An aerial view of Marchwood Power Station.
Marchwood Station is co-owned by Scottish & Southern Energy, who also own this gas-fired power station at Peterhead in the UK.
MPS is located at Marchwood Industrial Park in Southampton, UK.

Marchwood Power Station (MPS) is a combined-cycle gaseous turbine (CCGT) power plant located at Marchwood Industrial Park in Southampton, UK. MPS has an installed capacity of 842MW and was developed by Marchwood Power (Marchwood).

Marchwood is a joint venture between ESB International (ESBI) and Scottish & Southern Energy (SSE). The construction began after Marchwood received the necessary permissions from federal and local government agencies to construct and operate the power plant. The permissions were granted following a comprehensive environmental impact assessment of the power station.

The construction of the power station began in 2007 and the plant started operating in December 2009. However, it officially opened in January 2010. The project cost £380m.

Marchwood power plant details

The project includes a power station and two chimney stacks. The power station is equipped with two gaseous turbines, one steam turbine and electric generators with heat-recovery steam generators, for the generation of power.

The plant was constructed at the former power station site, which has been unused since the 1980s. The site was considered to be ideal as it involved re-using a brownfield area rather than development of a greenfield site, and was also the source for local skilled labour employment during construction. In addition, the site provided access to the existing infrastructure of the previous power station.

A small area is occupied by the power station as the combined-cycle power plants are smaller in size compared with conventional thermal power plants.

The natural gas required by the plant for the generation of electricity will be supplied by SSE. SSE will also consume the power generated by the station for the first 15 years of the plant’s operations.

MPS construction

The construction of the power plant was carried out under an engineering, procurement and construction (EPC) contract by a consortium formed by Siemens plc and Siemens AG. The power station was constructed on the site of a former power plant by utilising the existing energy infrastructure.

“The utmost measures were considered during the plant’s construction to minimise its impact on the community.”

The work included the construction of the MPS and an underground gas pipeline that connects the power station to Lockerley, the national gas transmission network of England. The 23.5km pipeline was built via farmland, the M27 road and the rail network.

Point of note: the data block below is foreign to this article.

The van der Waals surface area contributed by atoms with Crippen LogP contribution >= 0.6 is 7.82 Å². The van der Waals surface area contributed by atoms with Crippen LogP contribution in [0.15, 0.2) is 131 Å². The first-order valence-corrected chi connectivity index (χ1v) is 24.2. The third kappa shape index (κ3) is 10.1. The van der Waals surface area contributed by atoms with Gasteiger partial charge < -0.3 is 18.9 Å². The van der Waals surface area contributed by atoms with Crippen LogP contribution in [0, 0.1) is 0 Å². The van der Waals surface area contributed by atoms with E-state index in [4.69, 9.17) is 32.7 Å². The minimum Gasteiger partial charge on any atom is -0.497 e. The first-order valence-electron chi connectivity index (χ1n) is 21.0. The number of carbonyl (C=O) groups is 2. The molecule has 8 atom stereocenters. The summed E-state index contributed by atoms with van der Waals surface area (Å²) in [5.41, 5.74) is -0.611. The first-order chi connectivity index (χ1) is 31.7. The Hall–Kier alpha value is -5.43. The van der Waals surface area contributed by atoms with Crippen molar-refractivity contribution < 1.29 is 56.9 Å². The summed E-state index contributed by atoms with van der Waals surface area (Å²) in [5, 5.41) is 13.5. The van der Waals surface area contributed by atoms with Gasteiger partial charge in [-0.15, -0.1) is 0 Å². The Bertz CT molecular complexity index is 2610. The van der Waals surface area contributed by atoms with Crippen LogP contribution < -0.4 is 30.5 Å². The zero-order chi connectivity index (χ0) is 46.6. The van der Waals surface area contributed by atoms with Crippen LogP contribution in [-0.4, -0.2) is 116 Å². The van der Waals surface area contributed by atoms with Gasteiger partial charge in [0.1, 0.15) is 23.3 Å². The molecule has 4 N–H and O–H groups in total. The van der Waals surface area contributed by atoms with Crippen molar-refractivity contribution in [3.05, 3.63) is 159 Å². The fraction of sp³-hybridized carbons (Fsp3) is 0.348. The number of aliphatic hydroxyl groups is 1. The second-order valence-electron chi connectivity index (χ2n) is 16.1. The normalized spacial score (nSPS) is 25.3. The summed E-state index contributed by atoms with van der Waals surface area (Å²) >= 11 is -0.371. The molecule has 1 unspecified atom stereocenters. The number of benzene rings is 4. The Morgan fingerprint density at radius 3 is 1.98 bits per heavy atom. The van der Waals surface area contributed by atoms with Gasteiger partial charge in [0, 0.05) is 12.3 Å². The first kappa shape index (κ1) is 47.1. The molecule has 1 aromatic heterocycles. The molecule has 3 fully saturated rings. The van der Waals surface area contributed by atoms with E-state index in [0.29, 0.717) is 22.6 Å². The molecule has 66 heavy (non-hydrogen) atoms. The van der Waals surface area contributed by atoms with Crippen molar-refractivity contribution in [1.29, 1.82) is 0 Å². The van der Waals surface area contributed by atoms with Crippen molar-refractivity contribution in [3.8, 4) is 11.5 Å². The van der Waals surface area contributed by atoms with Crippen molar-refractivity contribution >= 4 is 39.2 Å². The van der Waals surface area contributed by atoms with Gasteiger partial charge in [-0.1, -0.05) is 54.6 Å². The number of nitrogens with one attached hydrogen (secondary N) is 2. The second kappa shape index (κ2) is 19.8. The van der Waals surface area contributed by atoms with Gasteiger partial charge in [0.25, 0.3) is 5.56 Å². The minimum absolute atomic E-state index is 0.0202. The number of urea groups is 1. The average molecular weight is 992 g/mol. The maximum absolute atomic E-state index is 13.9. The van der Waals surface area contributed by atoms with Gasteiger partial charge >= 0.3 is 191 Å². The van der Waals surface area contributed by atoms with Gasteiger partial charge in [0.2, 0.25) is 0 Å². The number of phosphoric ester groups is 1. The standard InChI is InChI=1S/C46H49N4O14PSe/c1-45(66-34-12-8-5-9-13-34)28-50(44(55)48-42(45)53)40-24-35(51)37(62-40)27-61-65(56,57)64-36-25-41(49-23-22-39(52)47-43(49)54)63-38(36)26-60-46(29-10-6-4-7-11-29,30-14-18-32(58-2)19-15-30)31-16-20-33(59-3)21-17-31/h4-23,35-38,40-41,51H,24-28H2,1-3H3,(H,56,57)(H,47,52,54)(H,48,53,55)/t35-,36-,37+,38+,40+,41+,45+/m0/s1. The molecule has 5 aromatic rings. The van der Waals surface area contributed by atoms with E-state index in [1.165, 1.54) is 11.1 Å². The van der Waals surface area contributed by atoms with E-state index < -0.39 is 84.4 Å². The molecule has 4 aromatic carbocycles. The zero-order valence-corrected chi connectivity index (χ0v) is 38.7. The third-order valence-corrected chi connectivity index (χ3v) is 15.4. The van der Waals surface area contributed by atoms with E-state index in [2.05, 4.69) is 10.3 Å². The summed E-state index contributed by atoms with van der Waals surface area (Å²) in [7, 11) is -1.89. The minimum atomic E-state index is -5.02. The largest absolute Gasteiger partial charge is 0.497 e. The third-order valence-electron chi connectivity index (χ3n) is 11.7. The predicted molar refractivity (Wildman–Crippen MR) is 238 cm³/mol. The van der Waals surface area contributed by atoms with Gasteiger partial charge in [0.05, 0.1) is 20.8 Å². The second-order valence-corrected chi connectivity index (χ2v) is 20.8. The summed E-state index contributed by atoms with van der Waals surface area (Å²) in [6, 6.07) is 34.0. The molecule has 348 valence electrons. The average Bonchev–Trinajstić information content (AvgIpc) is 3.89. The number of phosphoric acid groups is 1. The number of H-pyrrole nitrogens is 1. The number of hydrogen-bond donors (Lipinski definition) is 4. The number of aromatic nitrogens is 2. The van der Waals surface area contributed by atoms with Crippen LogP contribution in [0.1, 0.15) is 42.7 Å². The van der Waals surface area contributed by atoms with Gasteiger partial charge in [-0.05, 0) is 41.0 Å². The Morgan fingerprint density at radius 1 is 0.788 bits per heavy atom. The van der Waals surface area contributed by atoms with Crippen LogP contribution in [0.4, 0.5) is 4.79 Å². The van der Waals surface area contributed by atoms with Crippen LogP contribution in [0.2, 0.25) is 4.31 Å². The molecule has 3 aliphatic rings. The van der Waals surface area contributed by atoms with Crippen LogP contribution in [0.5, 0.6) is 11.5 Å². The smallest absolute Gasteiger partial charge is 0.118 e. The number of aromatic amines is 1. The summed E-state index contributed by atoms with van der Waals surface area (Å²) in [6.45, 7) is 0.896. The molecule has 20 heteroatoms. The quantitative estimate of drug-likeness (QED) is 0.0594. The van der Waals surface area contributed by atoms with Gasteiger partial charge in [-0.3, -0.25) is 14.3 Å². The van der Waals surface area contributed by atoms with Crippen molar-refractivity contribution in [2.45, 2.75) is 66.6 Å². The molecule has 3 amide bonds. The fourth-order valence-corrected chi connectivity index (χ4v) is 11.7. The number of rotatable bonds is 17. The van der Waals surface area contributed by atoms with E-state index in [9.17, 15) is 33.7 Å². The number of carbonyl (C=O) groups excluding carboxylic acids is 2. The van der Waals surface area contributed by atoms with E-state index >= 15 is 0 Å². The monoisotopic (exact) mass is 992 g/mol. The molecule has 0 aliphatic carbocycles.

The installation of gas turbines, a steam turbine, generators and auxiliary equipment at the plant was carried out by Siemens.

The utmost measures were considered during construction in order to minimise the impact of work on the community. Best construction and safety management practices were also incorporated.

Combined-cycle gas turbine (CCGT) technology

The plant incorporates CCGT technology for the generation of the power. CCGT advanced generating technology is energy efficient and produces low emissions. The plant will operate at an efficiency of about 58%. The former power station was operated at fuel efficiency between 30-35%.

Natural gas – the fuel used by the power plant – is combusted in the combustion chamber of the gas turbines installed. The burnt fuel will generate hot combustion gases that drive the turbines, which in turn drive the generators to produce electricity.

“CCGT advanced generating technology is energy efficient and produces low emissions.”

The hot gases exhausted from the gas turbine will be transferred to the waste heat recovery boilers to generate steam. The high-pressure steam generated drives the steam turbine installed in the power station. The steam turbine generates additional electricity and thereby increases the efficiency of the power plant.

The steam that leaves the turbine will be condensed and further transferred to the waste heat recovery boilers for reuse.

Water – which acts as a coolant for the power plant – will be drawn from the test river via the intake structure that exists at the former power station. The used water will be transferred back to the river by maintaining the quality and temperature constraints that meet environmental legislation requirements.

Marchwood environmental considerations

Marchwood has worked with government and environmental bodies to ensure it meets standards of health, safety and care for the natural environment in the area surrounded by the plant.

The studies, including flora, fauna, landscape, traffic, noise and socioeconomic effects of the project on the environment, were approved by environmental authorities.

An environmental management system has been installed in the power plant to detect environmental issues such as noise, emissions and discharges.